This is going to be a slightly different iteration of my semi-regular Weekend Update posts. Usually what I post in these entries is either a news story that I didn’t see until after I finished the weeks’ Friday Five entry, or new developments in a story that I have included in any Friday Five or Weekend Update post. This week, though, all but one of the stories listed below had come across my usual news feed and had been bookmarked before Thursday evening. I considered putting them in as a category in the Friday Five, but as of Thursday it was eight stories, not five, and the idea of choosing a “top five” out of these struck me as wrong.
First, let’s let some of the headlines speak for themselves:
And this one nearly local to me: Church youth leader from Marysville charged with child molestation.
The Dan Savage quote above really sums it up: we have had the means to notice this epidemic for decades, but we continue to turn a blind eye to it. We let religious institutions shame the victims of their leaders. We let them move offenders to new jobs where they still have access to the types of people they victimize. We often give the religious institutions a pass when we discover that they have aided and abetted in these crimes.
Worse than that, we keep acting surprised when a religious leader (or a politician who flaunts their religious beliefs) who has been vehemently anti-gay turns out to be a sexual criminal of one sort or another. Instead of recognizing the pattern and staying on the look out of other telltale signs, we talk about how it’s just an opinion, or hide behind that disingenuous phrase “traditional values.”
We’re starting to get better. One of the previous times I wrote about the specific tendency of sexual predators to seek out jobs as Youth Pastors, I griped about the fact that news organizations often didn’t identify the arrested or convicted person as a pastor. They would often bury the fact that the criminal was a former paster somewhere in the story. Because once the situation gets to an arrest, the church or other religious institution has (sometimes very reluctantly) fired the person. That pissed me off for a couple of reasons. If a doctor is fired by a hospital, we still refer to that person as a doctor. They are currently unemployed, but they are still a doctor.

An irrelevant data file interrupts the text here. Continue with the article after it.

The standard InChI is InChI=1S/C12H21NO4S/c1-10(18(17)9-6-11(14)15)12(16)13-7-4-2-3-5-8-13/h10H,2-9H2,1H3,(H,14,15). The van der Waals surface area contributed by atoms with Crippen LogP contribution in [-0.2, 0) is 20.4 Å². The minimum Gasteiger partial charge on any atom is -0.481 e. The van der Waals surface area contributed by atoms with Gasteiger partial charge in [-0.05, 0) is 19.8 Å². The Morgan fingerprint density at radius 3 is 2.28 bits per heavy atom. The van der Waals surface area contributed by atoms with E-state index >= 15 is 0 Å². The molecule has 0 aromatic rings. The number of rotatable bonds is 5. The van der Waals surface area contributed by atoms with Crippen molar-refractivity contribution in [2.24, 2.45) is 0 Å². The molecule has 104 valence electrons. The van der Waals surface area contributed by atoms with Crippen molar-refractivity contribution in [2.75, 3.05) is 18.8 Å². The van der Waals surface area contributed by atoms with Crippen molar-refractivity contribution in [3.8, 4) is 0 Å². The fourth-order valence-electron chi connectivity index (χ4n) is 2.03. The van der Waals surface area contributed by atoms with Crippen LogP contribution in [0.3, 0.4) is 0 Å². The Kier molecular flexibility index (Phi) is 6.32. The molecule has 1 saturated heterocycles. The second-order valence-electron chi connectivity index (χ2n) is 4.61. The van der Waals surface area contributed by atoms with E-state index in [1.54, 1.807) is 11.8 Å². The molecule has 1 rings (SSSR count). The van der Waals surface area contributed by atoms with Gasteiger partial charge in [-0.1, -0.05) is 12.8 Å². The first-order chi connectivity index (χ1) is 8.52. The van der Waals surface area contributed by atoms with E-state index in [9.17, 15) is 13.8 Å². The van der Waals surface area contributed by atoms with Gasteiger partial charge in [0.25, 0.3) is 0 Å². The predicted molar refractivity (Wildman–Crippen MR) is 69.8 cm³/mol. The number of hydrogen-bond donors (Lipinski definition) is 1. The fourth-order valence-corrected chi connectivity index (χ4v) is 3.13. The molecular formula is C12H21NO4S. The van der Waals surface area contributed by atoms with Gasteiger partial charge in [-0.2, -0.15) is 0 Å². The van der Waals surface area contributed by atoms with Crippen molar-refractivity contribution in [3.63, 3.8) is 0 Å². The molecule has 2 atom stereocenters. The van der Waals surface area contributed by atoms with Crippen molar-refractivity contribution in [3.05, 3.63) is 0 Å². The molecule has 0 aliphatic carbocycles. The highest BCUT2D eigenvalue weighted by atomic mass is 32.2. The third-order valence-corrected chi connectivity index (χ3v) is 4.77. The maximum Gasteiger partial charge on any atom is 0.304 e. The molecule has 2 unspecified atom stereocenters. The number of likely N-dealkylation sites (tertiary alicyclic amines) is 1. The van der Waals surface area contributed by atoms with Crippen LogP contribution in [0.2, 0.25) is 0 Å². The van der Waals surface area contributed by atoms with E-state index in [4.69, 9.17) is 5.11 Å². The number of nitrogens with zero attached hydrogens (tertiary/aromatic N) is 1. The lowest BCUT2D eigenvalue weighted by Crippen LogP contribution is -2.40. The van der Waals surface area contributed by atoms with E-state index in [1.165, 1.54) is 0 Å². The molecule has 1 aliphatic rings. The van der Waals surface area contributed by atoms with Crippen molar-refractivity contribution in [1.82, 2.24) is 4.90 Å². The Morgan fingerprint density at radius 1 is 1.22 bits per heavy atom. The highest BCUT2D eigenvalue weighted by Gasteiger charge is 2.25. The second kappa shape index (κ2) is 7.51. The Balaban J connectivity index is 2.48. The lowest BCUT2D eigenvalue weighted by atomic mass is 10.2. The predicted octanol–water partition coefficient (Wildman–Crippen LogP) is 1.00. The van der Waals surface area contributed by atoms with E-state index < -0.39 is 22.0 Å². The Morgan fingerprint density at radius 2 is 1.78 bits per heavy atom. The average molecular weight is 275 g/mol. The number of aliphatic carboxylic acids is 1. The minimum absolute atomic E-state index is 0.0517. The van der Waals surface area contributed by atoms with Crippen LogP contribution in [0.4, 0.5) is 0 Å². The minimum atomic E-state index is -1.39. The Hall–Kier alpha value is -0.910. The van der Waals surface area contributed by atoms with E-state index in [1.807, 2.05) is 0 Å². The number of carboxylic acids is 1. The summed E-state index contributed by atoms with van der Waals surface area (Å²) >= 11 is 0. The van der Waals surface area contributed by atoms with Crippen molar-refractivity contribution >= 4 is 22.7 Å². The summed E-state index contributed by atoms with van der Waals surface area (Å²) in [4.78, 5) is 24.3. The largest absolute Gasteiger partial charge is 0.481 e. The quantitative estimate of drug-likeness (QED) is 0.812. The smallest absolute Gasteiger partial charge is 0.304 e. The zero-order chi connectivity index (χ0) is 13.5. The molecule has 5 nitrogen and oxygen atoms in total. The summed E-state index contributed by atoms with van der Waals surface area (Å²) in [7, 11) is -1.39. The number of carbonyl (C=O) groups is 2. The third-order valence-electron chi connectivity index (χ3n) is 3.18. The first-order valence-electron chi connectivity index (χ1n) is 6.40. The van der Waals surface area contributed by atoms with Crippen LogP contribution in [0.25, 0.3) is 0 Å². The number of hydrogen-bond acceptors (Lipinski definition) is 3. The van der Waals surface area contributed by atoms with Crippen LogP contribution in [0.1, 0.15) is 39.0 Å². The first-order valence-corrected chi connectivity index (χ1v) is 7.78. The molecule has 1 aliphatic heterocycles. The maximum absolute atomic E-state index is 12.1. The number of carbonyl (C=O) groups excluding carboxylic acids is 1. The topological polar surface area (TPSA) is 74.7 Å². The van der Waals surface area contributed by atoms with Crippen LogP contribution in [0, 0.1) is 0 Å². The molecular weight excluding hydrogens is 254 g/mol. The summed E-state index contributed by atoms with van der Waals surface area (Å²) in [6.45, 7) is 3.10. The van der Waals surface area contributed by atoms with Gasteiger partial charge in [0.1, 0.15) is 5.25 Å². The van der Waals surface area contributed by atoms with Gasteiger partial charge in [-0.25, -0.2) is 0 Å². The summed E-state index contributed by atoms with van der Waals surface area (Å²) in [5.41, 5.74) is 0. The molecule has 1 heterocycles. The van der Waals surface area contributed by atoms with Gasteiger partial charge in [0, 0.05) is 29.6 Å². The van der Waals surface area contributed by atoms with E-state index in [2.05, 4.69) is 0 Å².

And it is newsworthy how the sex predator used the culture of religious institutions to commit their crimes. Also, very importantly: the sexual predators were employed as pastors are the time they committed the crimes.
So notice that in several of the stories above the news agency hasn’t just used the religious title in the headline, in more of the cases they didn’t put the word “former.” Though I admit that in two of the stories above, the first version I saw included that designation as a former pastor, and I specifically looked for other stories about the same crimes that didn’t do that. I failed on one, but the fact that I could find those headlines is, I think a little bit of progress.
I have one other story I consider to be in the same category as the others, even though it involves neither a pastor nor any allegations of sexual assault:
Father Abandoned Son on Side of Highway Because He Thought He Might Be Gay. This story as a few more details on the same incident: Father Charged With Abandoning “Gay” Child Outside Closed Police Station For Them To Find Him New Family.
Why do I consider this the same as the others: one of the most galling aspects of the pastor-as-sexual-molester phenomenon, is that the predator is supposed to be looking out for and even protecting the people they victimize. We also know that the reason so many of these predators go into the ministry and spout their homophobic opinions is to deflect from their own sexual proclivities. Society pressures people to be ashamed of their sexual orientation, and one of the symptoms of that toxicity is the homophobia-spouting sexual predator.
The father who abandoned his son on the road was supposed to care for that child. He is supposed to protect him from bad forces in the world around him, including homophobia. He’s not supposed to be one of those bad forces attacking his son. And he feels free to be such a bad force because of that same toxicity that society fosters—the entire homophobic/misogynist/xenophobic stew that people call “traditional values.”
I don’t have any sum-up for this, other than to say that abusive behavior, sexual or otherwise, isn’t a bug in the traditional values system—it’s a feature.